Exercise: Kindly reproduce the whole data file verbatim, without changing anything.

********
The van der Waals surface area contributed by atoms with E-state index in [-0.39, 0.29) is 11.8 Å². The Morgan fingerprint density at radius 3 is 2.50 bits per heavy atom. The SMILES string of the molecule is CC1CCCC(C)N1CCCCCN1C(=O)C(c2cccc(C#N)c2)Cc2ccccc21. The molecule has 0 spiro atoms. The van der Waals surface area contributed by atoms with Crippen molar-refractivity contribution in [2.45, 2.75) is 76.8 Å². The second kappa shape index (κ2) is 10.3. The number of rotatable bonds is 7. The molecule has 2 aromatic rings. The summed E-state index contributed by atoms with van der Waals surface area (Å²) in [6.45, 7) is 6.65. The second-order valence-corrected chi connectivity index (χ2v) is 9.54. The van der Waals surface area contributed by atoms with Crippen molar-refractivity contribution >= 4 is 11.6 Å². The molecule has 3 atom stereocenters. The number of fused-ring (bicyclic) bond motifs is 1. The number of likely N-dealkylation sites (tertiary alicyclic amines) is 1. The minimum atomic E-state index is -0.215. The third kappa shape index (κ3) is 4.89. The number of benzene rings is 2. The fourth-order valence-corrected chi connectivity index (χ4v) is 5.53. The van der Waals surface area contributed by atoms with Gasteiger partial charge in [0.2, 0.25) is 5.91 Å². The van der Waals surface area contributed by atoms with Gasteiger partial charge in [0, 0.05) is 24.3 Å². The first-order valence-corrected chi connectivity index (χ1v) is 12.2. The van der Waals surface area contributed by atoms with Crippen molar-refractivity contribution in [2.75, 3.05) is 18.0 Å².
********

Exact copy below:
The van der Waals surface area contributed by atoms with E-state index in [-0.39, 0.29) is 11.8 Å². The Morgan fingerprint density at radius 3 is 2.50 bits per heavy atom. The SMILES string of the molecule is CC1CCCC(C)N1CCCCCN1C(=O)C(c2cccc(C#N)c2)Cc2ccccc21. The molecule has 0 spiro atoms. The van der Waals surface area contributed by atoms with Crippen molar-refractivity contribution in [2.45, 2.75) is 76.8 Å². The second kappa shape index (κ2) is 10.3. The number of rotatable bonds is 7. The molecule has 2 aromatic rings. The summed E-state index contributed by atoms with van der Waals surface area (Å²) in [6.45, 7) is 6.65. The second-order valence-corrected chi connectivity index (χ2v) is 9.54. The van der Waals surface area contributed by atoms with Crippen molar-refractivity contribution >= 4 is 11.6 Å². The molecule has 3 atom stereocenters. The number of fused-ring (bicyclic) bond motifs is 1. The number of likely N-dealkylation sites (tertiary alicyclic amines) is 1. The minimum atomic E-state index is -0.215. The third kappa shape index (κ3) is 4.89. The number of benzene rings is 2. The fourth-order valence-corrected chi connectivity index (χ4v) is 5.53. The van der Waals surface area contributed by atoms with Gasteiger partial charge in [0.2, 0.25) is 5.91 Å². The van der Waals surface area contributed by atoms with Gasteiger partial charge in [0, 0.05) is 24.3 Å². The first-order valence-corrected chi connectivity index (χ1v) is 12.2. The van der Waals surface area contributed by atoms with Crippen molar-refractivity contribution in [2.75, 3.05) is 18.0 Å².